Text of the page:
"In reality I have been sentenced on unfit driving through tiredness and prescription drugs which I fully accept responsibility for.
"I'm glad to put this behind me and I am now off to do the biggest show of my life."
The small west London courtroom heard Michael had returned from a concert in France when he was stopped by officers shortly after 3am on October 1 last year.
Andrew Torrington, prosecuting, said Michael was spotted by two women driving "very slowly, between five and 10 miles per hour" in Cricklewood, north west London.
The ladies saw his Merc wander across to the other side of the road and back again, before straddling two lanes five metres short of the traffic lights.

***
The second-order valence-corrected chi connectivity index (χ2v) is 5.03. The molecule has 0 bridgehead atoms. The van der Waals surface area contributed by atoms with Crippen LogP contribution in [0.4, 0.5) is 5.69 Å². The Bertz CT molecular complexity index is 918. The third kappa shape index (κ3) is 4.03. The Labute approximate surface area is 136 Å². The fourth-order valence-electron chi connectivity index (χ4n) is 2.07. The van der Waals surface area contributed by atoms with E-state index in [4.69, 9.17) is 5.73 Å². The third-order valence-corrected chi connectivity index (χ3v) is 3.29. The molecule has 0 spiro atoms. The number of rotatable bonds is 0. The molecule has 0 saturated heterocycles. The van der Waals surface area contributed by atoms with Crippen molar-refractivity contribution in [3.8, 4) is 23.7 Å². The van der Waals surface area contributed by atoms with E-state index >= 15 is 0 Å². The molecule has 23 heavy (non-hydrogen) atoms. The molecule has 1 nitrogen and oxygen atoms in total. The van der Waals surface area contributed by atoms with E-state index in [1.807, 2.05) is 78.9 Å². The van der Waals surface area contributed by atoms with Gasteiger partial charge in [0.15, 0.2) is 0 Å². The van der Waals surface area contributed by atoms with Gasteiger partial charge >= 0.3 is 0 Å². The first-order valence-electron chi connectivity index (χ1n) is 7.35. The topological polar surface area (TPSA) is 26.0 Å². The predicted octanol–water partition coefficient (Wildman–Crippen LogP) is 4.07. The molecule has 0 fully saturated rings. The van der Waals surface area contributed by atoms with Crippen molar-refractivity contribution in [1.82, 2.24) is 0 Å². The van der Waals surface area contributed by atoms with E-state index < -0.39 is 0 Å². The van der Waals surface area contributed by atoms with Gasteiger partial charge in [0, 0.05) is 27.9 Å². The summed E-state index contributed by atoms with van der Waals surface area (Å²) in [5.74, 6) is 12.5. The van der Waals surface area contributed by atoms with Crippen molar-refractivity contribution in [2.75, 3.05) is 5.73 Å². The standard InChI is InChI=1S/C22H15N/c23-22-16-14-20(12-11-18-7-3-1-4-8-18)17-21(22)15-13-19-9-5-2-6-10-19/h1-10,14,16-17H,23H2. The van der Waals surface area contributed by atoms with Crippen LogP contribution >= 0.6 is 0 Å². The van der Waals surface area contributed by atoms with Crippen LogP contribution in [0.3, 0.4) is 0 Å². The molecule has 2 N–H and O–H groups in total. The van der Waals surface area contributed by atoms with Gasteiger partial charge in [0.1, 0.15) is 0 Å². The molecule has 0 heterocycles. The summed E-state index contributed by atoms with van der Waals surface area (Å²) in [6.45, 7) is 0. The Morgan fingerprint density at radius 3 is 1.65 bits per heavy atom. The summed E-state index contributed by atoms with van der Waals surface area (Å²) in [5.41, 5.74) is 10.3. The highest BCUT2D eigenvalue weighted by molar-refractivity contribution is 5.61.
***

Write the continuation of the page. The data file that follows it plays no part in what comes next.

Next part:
Mr Torrington said: "The lights were at green and the vehicle remained stationery for approximately three changes of the lights. The lights changed to red and the vehicle started to move forward.
"The vehicle stopped, the lights changed to green and the vehicle didn't move. The lights changed to red and the Mercedes appeared to move backwards."
The concerned women phoned the police and approached the singer, who they described as being "bewildered, frightened and confused".
Mr Torrington said the police arrived "fairly quickly" and they saw "the defendant slumped forwards against the steering wheel, eyes closed.
"He was drooling and the defendant appeared to regain consciousness. He said to the officer: 'leave me alone, I'm OK'.